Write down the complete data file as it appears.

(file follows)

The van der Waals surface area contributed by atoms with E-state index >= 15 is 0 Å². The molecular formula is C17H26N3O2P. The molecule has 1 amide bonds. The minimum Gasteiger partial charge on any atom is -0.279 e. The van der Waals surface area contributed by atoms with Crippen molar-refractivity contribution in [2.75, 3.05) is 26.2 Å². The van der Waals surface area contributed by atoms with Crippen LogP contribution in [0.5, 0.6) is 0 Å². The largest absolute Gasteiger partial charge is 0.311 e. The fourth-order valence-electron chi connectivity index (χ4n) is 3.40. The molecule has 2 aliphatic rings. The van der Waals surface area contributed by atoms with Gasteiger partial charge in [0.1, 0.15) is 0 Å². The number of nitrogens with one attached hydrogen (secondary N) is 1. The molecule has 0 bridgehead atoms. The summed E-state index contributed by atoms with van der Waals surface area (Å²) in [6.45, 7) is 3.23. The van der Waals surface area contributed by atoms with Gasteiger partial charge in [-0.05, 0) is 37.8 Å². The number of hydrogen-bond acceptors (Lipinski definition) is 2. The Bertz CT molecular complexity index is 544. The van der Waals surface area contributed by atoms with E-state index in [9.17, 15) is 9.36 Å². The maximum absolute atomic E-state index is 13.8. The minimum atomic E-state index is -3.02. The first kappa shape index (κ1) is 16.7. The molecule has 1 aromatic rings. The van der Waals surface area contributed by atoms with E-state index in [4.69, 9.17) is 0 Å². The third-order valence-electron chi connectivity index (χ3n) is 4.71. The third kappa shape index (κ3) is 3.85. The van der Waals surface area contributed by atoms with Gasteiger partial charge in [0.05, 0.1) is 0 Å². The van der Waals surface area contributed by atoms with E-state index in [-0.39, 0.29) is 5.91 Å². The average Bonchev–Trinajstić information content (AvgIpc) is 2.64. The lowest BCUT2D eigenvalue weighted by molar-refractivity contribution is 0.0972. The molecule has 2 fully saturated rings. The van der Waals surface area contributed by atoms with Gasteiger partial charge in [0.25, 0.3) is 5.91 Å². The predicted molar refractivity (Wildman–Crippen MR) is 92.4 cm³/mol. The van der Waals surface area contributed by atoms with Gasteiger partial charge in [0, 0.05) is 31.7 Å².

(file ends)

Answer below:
The van der Waals surface area contributed by atoms with E-state index >= 15 is 0 Å². The molecular formula is C17H26N3O2P. The molecule has 1 amide bonds. The minimum Gasteiger partial charge on any atom is -0.279 e. The van der Waals surface area contributed by atoms with Crippen molar-refractivity contribution in [2.75, 3.05) is 26.2 Å². The van der Waals surface area contributed by atoms with Crippen LogP contribution in [0.5, 0.6) is 0 Å². The largest absolute Gasteiger partial charge is 0.311 e. The fourth-order valence-electron chi connectivity index (χ4n) is 3.40. The molecule has 2 aliphatic rings. The van der Waals surface area contributed by atoms with Gasteiger partial charge in [0.1, 0.15) is 0 Å². The number of nitrogens with one attached hydrogen (secondary N) is 1. The molecule has 0 bridgehead atoms. The summed E-state index contributed by atoms with van der Waals surface area (Å²) in [6.45, 7) is 3.23. The van der Waals surface area contributed by atoms with Gasteiger partial charge in [-0.05, 0) is 37.8 Å². The number of hydrogen-bond acceptors (Lipinski definition) is 2. The Bertz CT molecular complexity index is 544. The van der Waals surface area contributed by atoms with E-state index in [9.17, 15) is 9.36 Å². The maximum absolute atomic E-state index is 13.8. The minimum atomic E-state index is -3.02. The first kappa shape index (κ1) is 16.7. The molecule has 1 aromatic rings. The van der Waals surface area contributed by atoms with E-state index in [4.69, 9.17) is 0 Å². The third-order valence-electron chi connectivity index (χ3n) is 4.71. The third kappa shape index (κ3) is 3.85. The van der Waals surface area contributed by atoms with Gasteiger partial charge in [0.05, 0.1) is 0 Å². The van der Waals surface area contributed by atoms with E-state index in [-0.39, 0.29) is 5.91 Å². The average Bonchev–Trinajstić information content (AvgIpc) is 2.64. The lowest BCUT2D eigenvalue weighted by molar-refractivity contribution is 0.0972. The molecule has 2 fully saturated rings. The van der Waals surface area contributed by atoms with Gasteiger partial charge in [0.25, 0.3) is 5.91 Å². The predicted molar refractivity (Wildman–Crippen MR) is 92.4 cm³/mol. The van der Waals surface area contributed by atoms with Gasteiger partial charge in [0, 0.05) is 31.7 Å².